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  22nd Conference on Retroviruses and
Opportunistic Infections
Seattle Washington Feb 23 - 26, 2015
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Early ART, continuous suppression, tied to lower HIV DNA in CHER trial children
  CROI 2015, February 23-26, 2015, Seattle, Washington
Mark Mascolini
Early versus deferred antiretroviral therapy (ART) and longer continuous viral suppression in HIV-positive infants enrolled in the CHER trial predicted lower HIV DNA in peripheral blood mononuclear cells (PBMCs) and a greater chance of attaining an undetectable DNA reservoir [1]. But only 5 of 247 children assessed reached an undetectable HIV DNA level in PBMCs.
CHER is the landmark trial that found early ART for HIV-infected infants reduced morbidity and mortality 75% compared with deferred treatment [2]. CHER enrolled South African infants younger than 12 weeks old and with a CD4 percent above 25%. Researchers randomized them to start ART immediately and take it for 40 weeks or 96 weeks, or to defer ART. Any child in the deferred arm or who suspended ART resumed treatment if clinical AIDS developed or CD4 percent fell below 20%.
CHER investigators collected PBMC samples every 12 weeks. This analysis focused on children who had taken ART for at least 24 weeks and had two consecutive plasma HIV RNA loads below 400 copies. The researchers measured HIV DNA in PBMCs with an assay that can detect as few as 1 provirus per 100,000 cells. Primary goals of this study were to determine the impact of early versus deferred ART on HIV DNA in PBMCs, to assess the impact of antiretroviral interruption, and to pinpoint factors that predicted a drop in PBMC DNA.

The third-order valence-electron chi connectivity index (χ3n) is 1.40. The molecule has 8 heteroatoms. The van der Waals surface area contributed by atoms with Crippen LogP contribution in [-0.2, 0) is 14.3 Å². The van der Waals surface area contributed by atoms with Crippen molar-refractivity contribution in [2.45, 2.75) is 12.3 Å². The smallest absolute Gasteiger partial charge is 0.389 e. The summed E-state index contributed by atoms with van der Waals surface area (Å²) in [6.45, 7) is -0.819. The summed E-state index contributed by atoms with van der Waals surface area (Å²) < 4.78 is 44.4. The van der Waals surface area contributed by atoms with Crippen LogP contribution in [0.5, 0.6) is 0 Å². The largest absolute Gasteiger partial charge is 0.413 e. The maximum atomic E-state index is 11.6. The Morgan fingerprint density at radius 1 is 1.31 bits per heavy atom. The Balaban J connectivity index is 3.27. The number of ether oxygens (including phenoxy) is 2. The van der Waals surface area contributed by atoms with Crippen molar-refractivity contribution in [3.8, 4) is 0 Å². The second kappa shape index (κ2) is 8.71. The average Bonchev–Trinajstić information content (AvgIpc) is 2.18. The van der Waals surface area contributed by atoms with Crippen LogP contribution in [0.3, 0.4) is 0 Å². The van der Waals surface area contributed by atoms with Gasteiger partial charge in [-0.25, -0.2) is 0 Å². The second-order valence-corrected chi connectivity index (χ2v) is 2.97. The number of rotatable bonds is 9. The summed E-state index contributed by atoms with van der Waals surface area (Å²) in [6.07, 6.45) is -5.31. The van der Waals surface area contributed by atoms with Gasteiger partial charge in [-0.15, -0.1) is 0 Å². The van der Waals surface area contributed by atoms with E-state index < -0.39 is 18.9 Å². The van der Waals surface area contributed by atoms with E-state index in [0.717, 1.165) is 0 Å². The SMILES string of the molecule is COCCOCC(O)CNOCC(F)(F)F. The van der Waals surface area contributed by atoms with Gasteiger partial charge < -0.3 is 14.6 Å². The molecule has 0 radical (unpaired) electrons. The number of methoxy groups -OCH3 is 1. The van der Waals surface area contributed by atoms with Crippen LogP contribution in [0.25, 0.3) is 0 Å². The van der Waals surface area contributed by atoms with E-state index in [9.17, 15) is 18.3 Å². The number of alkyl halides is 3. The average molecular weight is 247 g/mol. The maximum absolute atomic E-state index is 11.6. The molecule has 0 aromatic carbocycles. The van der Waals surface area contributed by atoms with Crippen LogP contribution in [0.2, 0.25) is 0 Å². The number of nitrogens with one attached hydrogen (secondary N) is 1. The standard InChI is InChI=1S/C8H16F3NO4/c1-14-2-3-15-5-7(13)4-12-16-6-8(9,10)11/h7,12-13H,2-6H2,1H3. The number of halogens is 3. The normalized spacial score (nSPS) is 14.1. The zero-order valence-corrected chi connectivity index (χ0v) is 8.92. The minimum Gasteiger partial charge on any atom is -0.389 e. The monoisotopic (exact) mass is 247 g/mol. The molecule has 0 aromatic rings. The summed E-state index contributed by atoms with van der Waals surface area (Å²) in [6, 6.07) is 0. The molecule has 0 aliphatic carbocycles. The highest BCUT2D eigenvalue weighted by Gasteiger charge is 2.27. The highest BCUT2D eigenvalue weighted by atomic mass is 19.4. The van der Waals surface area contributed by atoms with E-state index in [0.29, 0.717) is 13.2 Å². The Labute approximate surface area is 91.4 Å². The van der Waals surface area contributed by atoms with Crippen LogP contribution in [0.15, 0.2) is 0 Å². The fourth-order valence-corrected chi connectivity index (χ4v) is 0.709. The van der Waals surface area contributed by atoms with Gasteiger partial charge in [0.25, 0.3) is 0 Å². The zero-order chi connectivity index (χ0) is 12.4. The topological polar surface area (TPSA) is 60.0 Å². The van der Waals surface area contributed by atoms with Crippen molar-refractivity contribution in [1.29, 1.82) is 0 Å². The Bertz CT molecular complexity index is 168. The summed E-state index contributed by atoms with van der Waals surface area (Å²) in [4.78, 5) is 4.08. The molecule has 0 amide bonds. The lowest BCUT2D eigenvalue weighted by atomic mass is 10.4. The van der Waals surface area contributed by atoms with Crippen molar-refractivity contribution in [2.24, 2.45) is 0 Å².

Proviral DNA in PBMCs was higher in the 45-child ART-deferred group than in the 73-child early-ART group at week 96, even though everyone had taken ART for at least 24 weeks at that point (log-scaled t test P < 0.0001). Median proviral DNA levels at 96 weeks measured 100 copies per 100,000 PBMCs in the deferred group versus 27 copies in the early group. At the 96-week point the deferred had spent a median of 81 weeks on ART compared with a median of 96 weeks in the early group (P < 0.0001).
Earlier age when ART began correlated with lower proviral DNA in PBMCs (r = 0.4, P < 0.0001), as did duration of continuous HIV suppression (r = -0.4, P < 0.0001). From study week 96 to week 248, proviral DNA levels remained stable in children on continuous ART but rose in those who interrupted therapy. At week 248 HIV DNA levels did not differ substantially between the original deferred arm, the 40-week early arm, and the 96-week early arm. The investigators proposed these findings suggest that the DNA-reservoir benefit of starting ART early "can be lost" by interruption. At 248 weeks both cumulative duration of ART and continuous HIV RNA suppression predicted levels of proviral DNA in PBMCs, regardless of original randomization.
Three factors independently predicted DNA PBMC reservoir decline and probability of attaining an undetectable DNA reservoir: early versus deferred ART (P < 0.0001), longer continuous HIV RNA suppression (P < 0.0001), and lower cytomegalovirus DNA at trial enrollment (P = 0.02). The CHER team wondered whether the last result suggests a role for treating CMV infection in such an infant population.
All children who interrupted ART had resurgent HIV RNA. Among 247 children assessed, only 5 (2%) reached an undetectable HIV DNA level--4 children in the early arm who took ART for 96 weeks and 1 child in the deferred group who started ART at week 14. The researchers stressed that undetectable HIV DNA in PBMCs does not mean HIV has been cured.
The CHER team believes their findings support the view that starting ART early and sustaining virologic suppression in newly diagnosed infants are critical to draining the HIV DNA reservoir in PBMCs. They noted that "early ART" in CHER was not "very early": For example, the four early-arm infants who reached an undetectable proviral DNA levels started ART at 6 or 7 weeks of age.
1. Payne HA Watters S, Hsaio M, et al. Early ART and sustained virological suppression limits HIV proviral DNA reservoir: CHER evidence. CROI 2015. February 23-26, 2015. Seattle, Washington. Abstract 35.
2. Violari A, Cotton MF, Gibb DM, et al. Early antiretroviral therapy and mortality among HIV-infected infants. N Engl J Med. 2008;359:2233-2244. http://www.nejm.org/doi/full/10.1056/NEJMoa0800971